Many have complained that this election cycle has been a particularly negative one. But are the ads more negative because the campaigns are being more negative, or are they negative because that’s what people talk about?
A study released Friday by the Pew Center for Excellence in Journalism reveals that the negativity in the coverage of the candidates by the mainstream media pales in comparison to the negativity of the Twitter firehose.
In an analysis of media coverage of the two candidates from August 27 to October 21, Pew researchers determined that overall, 19% of stories on Obama were positive, 51% were mixed, and 30% were negative. For Romney, 15% of stories were positive, 47% were mixed, and 38% were negative.
The scales fluctuate—for example, prior to the first debate, 22% of the Obama stories were positive compared with only 11% of the Romney stories. But after the first debate (which was a great big Obama flop), the coverage switched, and 20% of the Romney stories were favorable compared with only 13% of the Obama stories.
Romney took a big hit in September when a video leaked showing Romney at a private fundraiser telling a room full of wealthy donors that the 47% of Americans who pay no income tax would not vote for him because they see themselves as victims, and that he was not going to worry about convincing them to vote for him(but it’s okay, because he didn’t know he was being filmed). In the week that followed, a full 61% of Romney’s coverage was negative, and just 3% was positive.
Where does that leave social media? Interestingly enough, the social media conversation has been much, much more negative than that of the mainstream media. In fact, in terms of the amount of negative coverage of each candidate, Pew researchers found that each week on Twitter was the equivalent of the most negative week each candidate had in the mainstream media.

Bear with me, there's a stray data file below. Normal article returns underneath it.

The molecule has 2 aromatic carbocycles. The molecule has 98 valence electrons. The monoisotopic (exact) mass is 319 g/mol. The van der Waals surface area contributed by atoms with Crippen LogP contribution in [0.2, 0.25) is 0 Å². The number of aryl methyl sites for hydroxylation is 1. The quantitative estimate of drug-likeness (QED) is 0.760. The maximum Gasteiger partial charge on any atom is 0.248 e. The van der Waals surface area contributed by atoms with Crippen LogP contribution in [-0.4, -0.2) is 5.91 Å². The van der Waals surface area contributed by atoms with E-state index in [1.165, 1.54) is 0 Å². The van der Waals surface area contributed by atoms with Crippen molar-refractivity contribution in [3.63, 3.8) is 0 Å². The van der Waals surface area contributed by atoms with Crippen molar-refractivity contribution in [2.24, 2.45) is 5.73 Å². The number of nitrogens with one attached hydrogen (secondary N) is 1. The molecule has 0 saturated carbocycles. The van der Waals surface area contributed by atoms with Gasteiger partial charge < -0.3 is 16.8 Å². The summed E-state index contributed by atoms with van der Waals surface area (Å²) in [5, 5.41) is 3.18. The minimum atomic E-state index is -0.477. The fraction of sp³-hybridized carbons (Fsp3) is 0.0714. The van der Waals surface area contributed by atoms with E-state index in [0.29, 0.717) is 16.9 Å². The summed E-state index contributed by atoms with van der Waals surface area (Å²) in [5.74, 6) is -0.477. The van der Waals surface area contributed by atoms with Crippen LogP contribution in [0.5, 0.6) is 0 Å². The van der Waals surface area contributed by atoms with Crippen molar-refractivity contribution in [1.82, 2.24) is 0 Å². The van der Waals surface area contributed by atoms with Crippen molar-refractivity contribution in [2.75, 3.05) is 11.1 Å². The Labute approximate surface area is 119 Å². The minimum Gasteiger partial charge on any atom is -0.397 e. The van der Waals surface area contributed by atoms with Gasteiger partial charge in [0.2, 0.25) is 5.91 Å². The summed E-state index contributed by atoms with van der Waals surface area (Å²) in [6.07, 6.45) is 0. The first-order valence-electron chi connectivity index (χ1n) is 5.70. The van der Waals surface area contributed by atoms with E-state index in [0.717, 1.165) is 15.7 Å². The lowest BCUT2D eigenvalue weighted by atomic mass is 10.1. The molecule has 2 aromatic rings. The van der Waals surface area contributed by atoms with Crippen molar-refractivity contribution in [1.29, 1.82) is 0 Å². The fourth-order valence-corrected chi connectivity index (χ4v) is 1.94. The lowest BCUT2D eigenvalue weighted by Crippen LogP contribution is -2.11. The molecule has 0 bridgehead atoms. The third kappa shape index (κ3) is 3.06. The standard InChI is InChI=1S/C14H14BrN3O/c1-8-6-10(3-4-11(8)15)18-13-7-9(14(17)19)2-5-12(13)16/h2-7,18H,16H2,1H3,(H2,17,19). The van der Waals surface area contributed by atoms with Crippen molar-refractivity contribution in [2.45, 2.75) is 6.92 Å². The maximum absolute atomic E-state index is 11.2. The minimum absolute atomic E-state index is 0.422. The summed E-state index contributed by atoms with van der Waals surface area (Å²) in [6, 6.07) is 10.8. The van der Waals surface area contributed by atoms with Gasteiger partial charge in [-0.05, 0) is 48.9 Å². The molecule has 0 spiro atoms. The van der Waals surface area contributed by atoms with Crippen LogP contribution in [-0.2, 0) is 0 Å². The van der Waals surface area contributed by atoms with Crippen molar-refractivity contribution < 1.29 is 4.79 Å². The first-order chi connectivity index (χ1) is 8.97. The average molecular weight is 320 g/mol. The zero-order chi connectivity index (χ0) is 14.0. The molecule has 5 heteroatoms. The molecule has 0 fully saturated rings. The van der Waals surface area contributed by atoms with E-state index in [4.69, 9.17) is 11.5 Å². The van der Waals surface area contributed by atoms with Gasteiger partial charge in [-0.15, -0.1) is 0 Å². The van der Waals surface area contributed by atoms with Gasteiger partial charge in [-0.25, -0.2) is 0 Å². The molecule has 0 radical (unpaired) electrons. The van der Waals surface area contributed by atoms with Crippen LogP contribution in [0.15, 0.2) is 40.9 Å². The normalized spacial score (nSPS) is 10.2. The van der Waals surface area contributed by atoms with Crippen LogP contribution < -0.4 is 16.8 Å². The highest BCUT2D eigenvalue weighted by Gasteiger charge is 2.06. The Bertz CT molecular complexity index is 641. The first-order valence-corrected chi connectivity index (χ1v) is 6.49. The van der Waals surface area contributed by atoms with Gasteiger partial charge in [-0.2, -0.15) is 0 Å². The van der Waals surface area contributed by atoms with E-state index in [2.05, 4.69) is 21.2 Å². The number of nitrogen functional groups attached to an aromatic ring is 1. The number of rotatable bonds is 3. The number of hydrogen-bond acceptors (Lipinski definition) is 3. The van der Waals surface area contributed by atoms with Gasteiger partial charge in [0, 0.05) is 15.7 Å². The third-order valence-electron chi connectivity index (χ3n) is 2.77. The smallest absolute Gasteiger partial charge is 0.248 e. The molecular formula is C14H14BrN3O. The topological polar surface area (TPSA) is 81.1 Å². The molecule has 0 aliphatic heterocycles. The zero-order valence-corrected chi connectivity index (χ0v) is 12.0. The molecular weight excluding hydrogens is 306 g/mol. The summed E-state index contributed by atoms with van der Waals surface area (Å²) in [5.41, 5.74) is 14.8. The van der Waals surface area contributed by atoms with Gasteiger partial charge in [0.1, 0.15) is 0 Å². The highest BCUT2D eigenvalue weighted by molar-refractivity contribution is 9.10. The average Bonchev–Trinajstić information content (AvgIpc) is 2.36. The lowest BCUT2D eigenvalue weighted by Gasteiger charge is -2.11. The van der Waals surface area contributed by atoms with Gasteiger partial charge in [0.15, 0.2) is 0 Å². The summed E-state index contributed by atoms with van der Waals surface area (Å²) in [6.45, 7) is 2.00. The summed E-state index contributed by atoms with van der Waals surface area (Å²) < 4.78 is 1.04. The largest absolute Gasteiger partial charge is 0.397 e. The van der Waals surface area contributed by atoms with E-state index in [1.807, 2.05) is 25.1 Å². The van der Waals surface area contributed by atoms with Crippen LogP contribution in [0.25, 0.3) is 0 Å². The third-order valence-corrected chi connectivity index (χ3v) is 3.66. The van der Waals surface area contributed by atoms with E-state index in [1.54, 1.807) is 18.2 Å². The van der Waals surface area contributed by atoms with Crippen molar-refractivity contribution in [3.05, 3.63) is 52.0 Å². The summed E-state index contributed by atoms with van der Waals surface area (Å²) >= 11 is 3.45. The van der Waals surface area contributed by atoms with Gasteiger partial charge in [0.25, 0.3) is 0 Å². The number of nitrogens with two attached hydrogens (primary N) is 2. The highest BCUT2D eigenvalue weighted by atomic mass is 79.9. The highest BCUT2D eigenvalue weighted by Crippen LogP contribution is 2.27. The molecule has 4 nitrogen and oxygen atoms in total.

Romney has had more of a raw deal on the social media front than Obama, particularly where Twitter is involved (not surprising, since liberals are significantly more active on Twitter than conservatives). In the eight weeks studied, Romney’s positive coverage in the Twitter firehose never rose above 19%. Irony of ironies: Romney saw his most positive treatment on Twitter during the week of the Democratic National Convention.
Neither candidate is really basking in praise on Twitter. For the most part, the conversation is one of relatively equal loathing for both candidates—just slightly more loathing for Romney. Obama’s best week on Twitter saw positive coverage reach a high of 31%. But while Romney’s negative coverage has remained above 60% for the most part, Obama’s negative coverage has remained below 50%.
The tone was similar on Facebook, but since conservative voters tend to be more active on Facebook than Twitter, there’s a slightly more even distribution of negativity. At the start of the research period in August, nearly 70% of the Facebook conversation was negative for both candidates, while positive mentions hovered in the 15-25% range. In recent weeks, however, the conversation has shifted slightly. Now, the Facebook conversation surrounding Obama is approximately 45% negative and 35% positive, while Mitt Romney’s Facebook mentions are approximately 55% negative and 25% positive.
Social media has played a much more front-and-center role in the media coverage of the candidates this election cycle. More tweets are sent every two days now on Twitter than had ever bent sent prior to Election Day 2008. And Facebook’s user base has grown more than ten-fold, from 90 million in January 2008 to more than one billion today.
With the conversation so starkly negative on Twitter and Facebook, is it any wonder people get the general feeling that this election cycle is more negative than previous years? Could it be because the funniest tweets are the snarkiest?
If you’re feeling exhausted by all the election coverage, you can commiserate with this little girl.